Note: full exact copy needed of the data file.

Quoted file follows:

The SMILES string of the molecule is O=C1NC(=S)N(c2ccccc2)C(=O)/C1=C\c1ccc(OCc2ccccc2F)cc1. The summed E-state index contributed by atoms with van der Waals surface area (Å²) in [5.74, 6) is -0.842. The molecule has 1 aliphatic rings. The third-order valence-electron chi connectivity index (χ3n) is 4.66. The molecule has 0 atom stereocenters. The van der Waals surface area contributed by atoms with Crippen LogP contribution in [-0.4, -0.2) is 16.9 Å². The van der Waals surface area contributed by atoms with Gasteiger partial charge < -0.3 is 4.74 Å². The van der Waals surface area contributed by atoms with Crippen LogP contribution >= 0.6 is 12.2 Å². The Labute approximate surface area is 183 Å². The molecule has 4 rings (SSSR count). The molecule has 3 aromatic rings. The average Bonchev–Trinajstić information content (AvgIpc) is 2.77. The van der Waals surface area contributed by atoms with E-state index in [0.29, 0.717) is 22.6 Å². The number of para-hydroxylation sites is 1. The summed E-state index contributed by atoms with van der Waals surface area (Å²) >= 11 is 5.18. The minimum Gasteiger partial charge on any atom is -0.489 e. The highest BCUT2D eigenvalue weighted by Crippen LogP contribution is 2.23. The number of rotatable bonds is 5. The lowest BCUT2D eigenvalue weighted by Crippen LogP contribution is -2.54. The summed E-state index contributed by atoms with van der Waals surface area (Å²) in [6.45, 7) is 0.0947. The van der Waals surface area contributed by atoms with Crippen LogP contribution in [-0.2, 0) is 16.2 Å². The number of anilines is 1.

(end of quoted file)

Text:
The SMILES string of the molecule is O=C1NC(=S)N(c2ccccc2)C(=O)/C1=C\c1ccc(OCc2ccccc2F)cc1. The summed E-state index contributed by atoms with van der Waals surface area (Å²) in [5.74, 6) is -0.842. The molecule has 1 aliphatic rings. The third-order valence-electron chi connectivity index (χ3n) is 4.66. The molecule has 0 atom stereocenters. The van der Waals surface area contributed by atoms with Crippen LogP contribution in [-0.4, -0.2) is 16.9 Å². The van der Waals surface area contributed by atoms with Gasteiger partial charge < -0.3 is 4.74 Å². The van der Waals surface area contributed by atoms with Crippen LogP contribution >= 0.6 is 12.2 Å². The Labute approximate surface area is 183 Å². The molecule has 4 rings (SSSR count). The molecule has 3 aromatic rings. The average Bonchev–Trinajstić information content (AvgIpc) is 2.77. The van der Waals surface area contributed by atoms with E-state index in [0.29, 0.717) is 22.6 Å². The number of para-hydroxylation sites is 1. The summed E-state index contributed by atoms with van der Waals surface area (Å²) >= 11 is 5.18. The minimum Gasteiger partial charge on any atom is -0.489 e. The highest BCUT2D eigenvalue weighted by Crippen LogP contribution is 2.23. The number of rotatable bonds is 5. The lowest BCUT2D eigenvalue weighted by Crippen LogP contribution is -2.54. The summed E-state index contributed by atoms with van der Waals surface area (Å²) in [6.45, 7) is 0.0947. The van der Waals surface area contributed by atoms with Crippen LogP contribution in [-0.2, 0) is 16.2 Å². The number of anilines is 1.